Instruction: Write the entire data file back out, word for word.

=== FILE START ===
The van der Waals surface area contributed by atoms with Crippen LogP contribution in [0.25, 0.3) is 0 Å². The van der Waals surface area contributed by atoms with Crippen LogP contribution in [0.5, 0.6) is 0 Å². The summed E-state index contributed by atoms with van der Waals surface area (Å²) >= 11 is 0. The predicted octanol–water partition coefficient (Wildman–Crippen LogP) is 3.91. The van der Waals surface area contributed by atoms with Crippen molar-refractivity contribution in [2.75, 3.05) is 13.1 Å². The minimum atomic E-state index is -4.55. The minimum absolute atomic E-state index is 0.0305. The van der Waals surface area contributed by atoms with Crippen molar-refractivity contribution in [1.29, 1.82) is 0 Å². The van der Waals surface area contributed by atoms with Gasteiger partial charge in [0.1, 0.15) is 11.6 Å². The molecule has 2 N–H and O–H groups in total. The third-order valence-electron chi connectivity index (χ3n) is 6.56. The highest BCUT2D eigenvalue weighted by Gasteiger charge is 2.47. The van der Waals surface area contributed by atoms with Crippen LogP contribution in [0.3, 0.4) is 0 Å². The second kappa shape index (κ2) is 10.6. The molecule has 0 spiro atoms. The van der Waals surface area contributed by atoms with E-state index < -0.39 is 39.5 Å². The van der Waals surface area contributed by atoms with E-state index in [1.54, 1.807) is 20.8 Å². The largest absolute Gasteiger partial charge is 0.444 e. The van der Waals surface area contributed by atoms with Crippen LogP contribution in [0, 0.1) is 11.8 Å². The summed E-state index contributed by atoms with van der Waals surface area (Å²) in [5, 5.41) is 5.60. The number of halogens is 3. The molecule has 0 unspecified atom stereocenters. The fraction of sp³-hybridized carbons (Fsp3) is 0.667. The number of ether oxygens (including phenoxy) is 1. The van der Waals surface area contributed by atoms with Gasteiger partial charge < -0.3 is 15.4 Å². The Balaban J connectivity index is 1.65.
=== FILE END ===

The van der Waals surface area contributed by atoms with Crippen LogP contribution in [0.25, 0.3) is 0 Å². The van der Waals surface area contributed by atoms with Crippen LogP contribution in [0.5, 0.6) is 0 Å². The summed E-state index contributed by atoms with van der Waals surface area (Å²) >= 11 is 0. The predicted octanol–water partition coefficient (Wildman–Crippen LogP) is 3.91. The van der Waals surface area contributed by atoms with Crippen molar-refractivity contribution in [2.75, 3.05) is 13.1 Å². The minimum atomic E-state index is -4.55. The minimum absolute atomic E-state index is 0.0305. The van der Waals surface area contributed by atoms with Crippen molar-refractivity contribution in [1.29, 1.82) is 0 Å². The van der Waals surface area contributed by atoms with Gasteiger partial charge in [0.1, 0.15) is 11.6 Å². The molecule has 2 N–H and O–H groups in total. The third-order valence-electron chi connectivity index (χ3n) is 6.56. The highest BCUT2D eigenvalue weighted by Gasteiger charge is 2.47. The van der Waals surface area contributed by atoms with Crippen LogP contribution in [0.3, 0.4) is 0 Å². The second kappa shape index (κ2) is 10.6. The molecule has 0 spiro atoms. The van der Waals surface area contributed by atoms with E-state index < -0.39 is 39.5 Å². The van der Waals surface area contributed by atoms with E-state index in [1.54, 1.807) is 20.8 Å². The largest absolute Gasteiger partial charge is 0.444 e. The van der Waals surface area contributed by atoms with Crippen LogP contribution in [0, 0.1) is 11.8 Å². The summed E-state index contributed by atoms with van der Waals surface area (Å²) in [5, 5.41) is 5.60. The number of halogens is 3. The molecule has 0 unspecified atom stereocenters. The fraction of sp³-hybridized carbons (Fsp3) is 0.667. The number of ether oxygens (including phenoxy) is 1. The van der Waals surface area contributed by atoms with Gasteiger partial charge < -0.3 is 15.4 Å². The Balaban J connectivity index is 1.65.